Multidisciplinary actor Tim Blake Nelson—star of the Coen brothers’ “The Ballad of Buster Scruggs” (on Netflix and in select theaters Nov. 16) and HBO and Damon Lindelof’s highly anticipated “Watchmen”—knows the importance of creating opportunities for yourself and being patient for the long haul. “Refuse to go away,” he advises fellow actors getting their start. Speaking with Backstage Nov. 1, Nelson recalled how he prepared to play the titular Buster Scruggs and what he’s learned from writing and directing.
His role in “Buster Scruggs” gave him a new skill set.
“I certainly have never worked harder on a role than I did for this one. I had to learn to play the guitar, which I didn’t know how to do. And I had to learn how to spin pistols. I had to learn the songs. And the character also speaks a lot—it’s almost a 20-minute monologue in certain respects, so it was wonderful. That’s why we do what we do, so that these challenges can keep coming at us for [our] whole career. This was really exciting to get to do.”
Creating your own work puts the power back in your hands.
“I can certainly say there is no greater power [as an actor] that any of us has than being able to write—if you can write a script that will appeal to an audience, then suddenly you’re taking power away from others over your career and you’re giving it to yourself. Being able to write my own material has led to everything for me.”
When finding collaborators, it’s important to look at the big picture.
“I look for an individual voice that is going to be able to be realized. If I get a script, first I want to know: Is this original? Is it a take on life that is specific to this person and that only this person could tell? And that person could either be the writer, the director—and often it’s the same person. And then: Are they going to be able to realize it? Because sometimes you get onto a set and the idea was great and the author of it is fantastic and has the best intentions, but [they don’t] have the resources. Or sometimes you can intuit that there are other people that are going to be involved, and they’re not going to let the person really ultimately realize what they’ve been brave enough to put on paper.”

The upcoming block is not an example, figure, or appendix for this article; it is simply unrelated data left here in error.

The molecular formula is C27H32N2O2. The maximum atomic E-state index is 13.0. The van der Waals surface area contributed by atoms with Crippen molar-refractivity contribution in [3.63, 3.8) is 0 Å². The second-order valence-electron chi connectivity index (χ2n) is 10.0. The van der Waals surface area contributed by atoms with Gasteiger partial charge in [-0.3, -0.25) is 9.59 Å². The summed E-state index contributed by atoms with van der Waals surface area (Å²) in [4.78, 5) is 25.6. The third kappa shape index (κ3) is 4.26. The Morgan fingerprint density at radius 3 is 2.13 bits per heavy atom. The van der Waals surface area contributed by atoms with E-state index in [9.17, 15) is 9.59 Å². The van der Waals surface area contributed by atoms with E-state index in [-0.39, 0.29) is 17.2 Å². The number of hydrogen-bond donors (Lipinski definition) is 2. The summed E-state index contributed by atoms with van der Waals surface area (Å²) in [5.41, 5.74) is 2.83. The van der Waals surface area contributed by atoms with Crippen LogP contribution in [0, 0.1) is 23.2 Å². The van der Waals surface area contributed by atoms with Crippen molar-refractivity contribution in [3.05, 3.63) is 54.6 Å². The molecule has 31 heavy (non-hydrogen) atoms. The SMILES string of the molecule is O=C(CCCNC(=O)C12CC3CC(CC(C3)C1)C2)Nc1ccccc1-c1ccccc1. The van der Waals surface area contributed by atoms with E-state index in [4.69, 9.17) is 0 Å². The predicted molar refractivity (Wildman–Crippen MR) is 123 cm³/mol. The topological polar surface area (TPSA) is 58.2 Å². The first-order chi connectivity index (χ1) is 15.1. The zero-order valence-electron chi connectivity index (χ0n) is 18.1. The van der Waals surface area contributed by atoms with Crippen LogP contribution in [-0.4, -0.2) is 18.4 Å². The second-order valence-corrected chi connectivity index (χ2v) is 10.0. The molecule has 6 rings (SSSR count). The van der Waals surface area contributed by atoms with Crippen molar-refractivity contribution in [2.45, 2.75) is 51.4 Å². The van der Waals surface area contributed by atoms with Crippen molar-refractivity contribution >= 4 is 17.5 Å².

“I got a great piece of advice from the actress Lois Smith. She said, ‘Tim, you’re not only an actor, but you’re a character actor. And for us, it’s not about the one role and it’s not about everything changing in an instant. It’s about what you accumulate over a lifetime. Let your career unfold over a lifetime and think of it in terms of that, not in terms of life-changing roles that you have to have.’ And that simply took a lot of the pressure off, and I really have now started to think, finally, long term.”
Ready to get to work? Check out Backstage’s film audition listings!